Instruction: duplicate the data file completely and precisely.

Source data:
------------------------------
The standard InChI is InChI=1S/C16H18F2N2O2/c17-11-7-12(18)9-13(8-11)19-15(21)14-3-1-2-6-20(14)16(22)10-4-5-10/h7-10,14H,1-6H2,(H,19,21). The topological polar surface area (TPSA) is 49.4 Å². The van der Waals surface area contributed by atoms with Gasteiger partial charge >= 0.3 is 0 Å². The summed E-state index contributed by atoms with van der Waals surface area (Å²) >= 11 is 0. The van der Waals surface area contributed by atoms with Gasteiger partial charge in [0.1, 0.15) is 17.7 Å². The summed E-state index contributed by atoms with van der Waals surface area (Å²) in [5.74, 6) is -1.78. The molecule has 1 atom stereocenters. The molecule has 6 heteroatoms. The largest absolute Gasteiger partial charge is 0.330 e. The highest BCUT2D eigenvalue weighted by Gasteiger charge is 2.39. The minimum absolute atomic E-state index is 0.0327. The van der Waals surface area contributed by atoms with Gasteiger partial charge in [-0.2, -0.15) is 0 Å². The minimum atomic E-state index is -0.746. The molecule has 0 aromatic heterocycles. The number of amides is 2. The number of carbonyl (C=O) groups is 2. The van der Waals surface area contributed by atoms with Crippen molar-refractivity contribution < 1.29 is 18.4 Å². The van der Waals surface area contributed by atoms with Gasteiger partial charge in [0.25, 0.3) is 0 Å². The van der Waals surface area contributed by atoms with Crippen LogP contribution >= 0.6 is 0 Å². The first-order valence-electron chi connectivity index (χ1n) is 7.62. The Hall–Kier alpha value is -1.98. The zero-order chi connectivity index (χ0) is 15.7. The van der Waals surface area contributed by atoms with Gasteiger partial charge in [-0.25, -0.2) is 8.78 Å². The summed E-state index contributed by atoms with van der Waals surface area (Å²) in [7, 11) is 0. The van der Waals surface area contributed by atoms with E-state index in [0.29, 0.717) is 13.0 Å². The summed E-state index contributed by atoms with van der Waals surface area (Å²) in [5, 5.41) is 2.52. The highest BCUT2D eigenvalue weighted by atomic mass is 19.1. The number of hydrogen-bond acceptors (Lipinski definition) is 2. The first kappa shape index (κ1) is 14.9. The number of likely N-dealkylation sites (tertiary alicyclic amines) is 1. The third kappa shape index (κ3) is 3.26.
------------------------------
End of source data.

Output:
The standard InChI is InChI=1S/C16H18F2N2O2/c17-11-7-12(18)9-13(8-11)19-15(21)14-3-1-2-6-20(14)16(22)10-4-5-10/h7-10,14H,1-6H2,(H,19,21). The topological polar surface area (TPSA) is 49.4 Å². The van der Waals surface area contributed by atoms with Gasteiger partial charge >= 0.3 is 0 Å². The summed E-state index contributed by atoms with van der Waals surface area (Å²) >= 11 is 0. The van der Waals surface area contributed by atoms with Gasteiger partial charge in [0.1, 0.15) is 17.7 Å². The summed E-state index contributed by atoms with van der Waals surface area (Å²) in [5.74, 6) is -1.78. The molecule has 1 atom stereocenters. The molecule has 6 heteroatoms. The largest absolute Gasteiger partial charge is 0.330 e. The highest BCUT2D eigenvalue weighted by Gasteiger charge is 2.39. The minimum absolute atomic E-state index is 0.0327. The van der Waals surface area contributed by atoms with Gasteiger partial charge in [-0.2, -0.15) is 0 Å². The minimum atomic E-state index is -0.746. The molecule has 0 aromatic heterocycles. The number of amides is 2. The number of carbonyl (C=O) groups is 2. The van der Waals surface area contributed by atoms with Crippen molar-refractivity contribution < 1.29 is 18.4 Å². The van der Waals surface area contributed by atoms with Gasteiger partial charge in [0.25, 0.3) is 0 Å². The van der Waals surface area contributed by atoms with Crippen LogP contribution >= 0.6 is 0 Å². The first-order valence-electron chi connectivity index (χ1n) is 7.62. The Hall–Kier alpha value is -1.98. The zero-order chi connectivity index (χ0) is 15.7. The van der Waals surface area contributed by atoms with Gasteiger partial charge in [-0.25, -0.2) is 8.78 Å². The summed E-state index contributed by atoms with van der Waals surface area (Å²) in [7, 11) is 0. The van der Waals surface area contributed by atoms with E-state index in [0.29, 0.717) is 13.0 Å². The summed E-state index contributed by atoms with van der Waals surface area (Å²) in [5, 5.41) is 2.52. The highest BCUT2D eigenvalue weighted by atomic mass is 19.1. The number of hydrogen-bond acceptors (Lipinski definition) is 2. The first kappa shape index (κ1) is 14.9. The number of likely N-dealkylation sites (tertiary alicyclic amines) is 1. The third kappa shape index (κ3) is 3.26.